If you’ve been reading this blog for a while, you’ll know that it’s focused on my utter lack of focus. I have dabbled in nearly everything, and have grand plans to attempt the rest of it when I retire. Here’s a paragraph from my professional bio:
Donna studied writing, film, and theater, and has been employed as a jazz singer, copywriter, set designer, sound engineer, choreographer, makeup artist, actor, web designer, joke writer, dancer, costume designer, show doctor, model, bartender, videographer, theatrical director, graphic designer, club promoter, interior decorator, and DJ.
When I pursued each of those things, I went at it with a single-minded obsessiveness that would make your head spin. But then weeks or months in, once I felt like I had gotten pretty good at it, something completely different would catch my interest, and off I’d go on another adventure of learning and making and doing. On my best days, I found this circuitous, jack-of-all-trades path my life has taken to be funny. Most of the time, though, it’s been a source of great anxiety and self-criticism. Until the blog, that is. I now feel like my interest in everything has finally paid off (figuratively, if not literally), and it enables me to offer a fairly wide variety of subjects to attract would-be readers.
But even though the blog has given me an excuse to be interested in every single art form I encounter, it still sticks in my craw (that’s right, I have a craw. You don’t know.) when I see artists like Nick Patten whose paintings are clearly the result of great talent paired with great focus or OK Go, who channel every ounce of creativity they have into their One Big Thing (wildly-imaginative music videos set to very listenable music). By flitting from one thing to the next, even if I do spend a year or two obsessively focused on something, I never get enough experience to feel like a legitimate artist. I never get to consider myself a real professional at anything creative. It’s infuriating, and it’s been making my stomach hurt since sophomore year of high school when I was asked to choose between art club, dance troupe, and glee club. (Rather than choose, I punted and joined a musical production at our brother school which happily took up all my time.)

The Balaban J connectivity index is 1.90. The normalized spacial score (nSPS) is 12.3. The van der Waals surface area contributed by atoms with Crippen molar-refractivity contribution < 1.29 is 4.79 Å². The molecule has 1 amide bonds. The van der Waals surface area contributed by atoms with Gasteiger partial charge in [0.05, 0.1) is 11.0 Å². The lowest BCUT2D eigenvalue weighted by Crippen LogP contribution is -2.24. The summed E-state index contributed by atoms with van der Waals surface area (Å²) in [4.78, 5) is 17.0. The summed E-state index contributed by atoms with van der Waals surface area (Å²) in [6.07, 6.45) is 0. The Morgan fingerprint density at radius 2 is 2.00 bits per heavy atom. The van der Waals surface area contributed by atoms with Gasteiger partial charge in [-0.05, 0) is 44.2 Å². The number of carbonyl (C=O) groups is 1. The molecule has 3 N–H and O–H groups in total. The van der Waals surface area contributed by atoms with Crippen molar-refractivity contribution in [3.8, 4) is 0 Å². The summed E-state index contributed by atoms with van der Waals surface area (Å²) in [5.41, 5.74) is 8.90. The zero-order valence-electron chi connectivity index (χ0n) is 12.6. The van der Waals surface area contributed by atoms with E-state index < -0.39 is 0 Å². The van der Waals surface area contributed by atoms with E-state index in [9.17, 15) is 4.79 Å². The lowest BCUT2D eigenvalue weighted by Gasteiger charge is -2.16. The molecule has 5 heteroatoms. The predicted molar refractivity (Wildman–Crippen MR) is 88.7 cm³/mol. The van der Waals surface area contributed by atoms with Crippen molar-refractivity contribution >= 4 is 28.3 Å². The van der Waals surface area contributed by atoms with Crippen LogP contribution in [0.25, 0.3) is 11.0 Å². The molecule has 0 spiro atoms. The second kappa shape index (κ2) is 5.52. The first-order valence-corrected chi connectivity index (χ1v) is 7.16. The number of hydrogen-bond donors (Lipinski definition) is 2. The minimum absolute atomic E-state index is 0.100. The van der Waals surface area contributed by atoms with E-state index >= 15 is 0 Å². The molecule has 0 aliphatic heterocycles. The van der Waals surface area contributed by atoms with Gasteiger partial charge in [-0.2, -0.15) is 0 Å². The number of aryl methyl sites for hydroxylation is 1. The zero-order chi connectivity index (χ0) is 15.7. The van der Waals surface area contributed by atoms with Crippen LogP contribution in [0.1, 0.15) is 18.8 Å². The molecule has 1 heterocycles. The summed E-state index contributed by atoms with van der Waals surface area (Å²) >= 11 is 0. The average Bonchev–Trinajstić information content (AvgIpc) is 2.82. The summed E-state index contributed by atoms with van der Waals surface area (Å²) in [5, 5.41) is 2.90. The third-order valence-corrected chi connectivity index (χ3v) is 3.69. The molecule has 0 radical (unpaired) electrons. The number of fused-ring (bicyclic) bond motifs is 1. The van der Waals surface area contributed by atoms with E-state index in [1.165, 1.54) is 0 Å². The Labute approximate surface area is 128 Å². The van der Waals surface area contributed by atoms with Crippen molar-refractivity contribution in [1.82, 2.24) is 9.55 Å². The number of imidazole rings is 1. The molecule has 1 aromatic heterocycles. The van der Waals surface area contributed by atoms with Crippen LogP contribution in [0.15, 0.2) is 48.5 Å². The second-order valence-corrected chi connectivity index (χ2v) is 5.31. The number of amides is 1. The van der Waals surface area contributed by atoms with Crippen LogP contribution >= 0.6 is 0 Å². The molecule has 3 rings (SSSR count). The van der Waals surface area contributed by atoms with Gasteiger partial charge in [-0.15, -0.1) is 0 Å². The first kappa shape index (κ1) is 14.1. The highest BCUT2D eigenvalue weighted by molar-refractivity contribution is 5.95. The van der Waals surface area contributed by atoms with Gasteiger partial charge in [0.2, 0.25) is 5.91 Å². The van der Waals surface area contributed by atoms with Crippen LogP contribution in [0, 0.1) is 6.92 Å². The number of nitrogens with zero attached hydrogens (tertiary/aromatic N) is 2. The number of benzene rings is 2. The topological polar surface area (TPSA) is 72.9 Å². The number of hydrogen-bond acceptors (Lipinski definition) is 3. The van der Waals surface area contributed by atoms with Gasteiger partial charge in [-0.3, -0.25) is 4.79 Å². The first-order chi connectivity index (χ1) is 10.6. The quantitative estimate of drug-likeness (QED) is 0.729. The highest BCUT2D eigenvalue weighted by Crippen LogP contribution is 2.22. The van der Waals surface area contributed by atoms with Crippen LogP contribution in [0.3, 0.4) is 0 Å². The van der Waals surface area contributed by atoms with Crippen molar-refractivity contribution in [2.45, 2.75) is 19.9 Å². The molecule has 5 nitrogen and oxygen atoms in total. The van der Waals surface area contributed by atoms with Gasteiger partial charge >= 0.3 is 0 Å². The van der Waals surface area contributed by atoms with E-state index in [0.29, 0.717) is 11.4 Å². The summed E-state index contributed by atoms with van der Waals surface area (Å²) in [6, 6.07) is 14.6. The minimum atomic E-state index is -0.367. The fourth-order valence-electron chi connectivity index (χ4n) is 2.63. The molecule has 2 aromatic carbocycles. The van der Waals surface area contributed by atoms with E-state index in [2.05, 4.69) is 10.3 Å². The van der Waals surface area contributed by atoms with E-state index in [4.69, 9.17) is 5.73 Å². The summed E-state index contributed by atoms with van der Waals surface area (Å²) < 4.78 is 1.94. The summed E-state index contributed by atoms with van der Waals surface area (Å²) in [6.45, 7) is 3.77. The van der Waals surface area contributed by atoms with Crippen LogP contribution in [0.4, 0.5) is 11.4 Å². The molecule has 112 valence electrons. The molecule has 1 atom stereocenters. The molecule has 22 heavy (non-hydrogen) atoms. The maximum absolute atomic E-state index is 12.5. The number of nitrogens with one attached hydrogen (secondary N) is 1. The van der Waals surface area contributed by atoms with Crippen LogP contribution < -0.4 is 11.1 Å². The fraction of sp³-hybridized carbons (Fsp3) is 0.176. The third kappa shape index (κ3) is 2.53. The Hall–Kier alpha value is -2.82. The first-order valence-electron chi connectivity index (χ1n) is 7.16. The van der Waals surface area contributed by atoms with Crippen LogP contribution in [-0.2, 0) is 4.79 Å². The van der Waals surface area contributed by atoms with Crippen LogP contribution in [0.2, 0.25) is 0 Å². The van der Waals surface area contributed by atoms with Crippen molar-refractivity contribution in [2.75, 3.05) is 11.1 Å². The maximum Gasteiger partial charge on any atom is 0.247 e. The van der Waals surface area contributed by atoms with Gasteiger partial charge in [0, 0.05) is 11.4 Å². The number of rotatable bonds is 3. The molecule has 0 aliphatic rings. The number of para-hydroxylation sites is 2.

My art teachers were convinced I was going to be an artist. My music teachers were 100% sure I was going to pursue music. My literature teachers firmly believed I was going to be a writer. But while many of my talented friends became professional photographers and filmmakers and performers and artists, my inability to choose a path resulted in me taking a desk job. Yes, it did eventually turn into a career, and one from which I do derive some satisfaction, but it’s been a real struggle to find ways to inject some creativity into my daily paper pushings.
However, if you can believe writer and artist Emilie Wapnick, maybe I’m not just a giant, unfocused blob of indecision after all! I’m not a screw up, I’m a multipotentialite! The first time I watched this video, all I could think was YES! I finally feel understood, and I think I may understand myself a little better, too. I only wish I could go back and show this to that high school sophomore. It might have changed everything.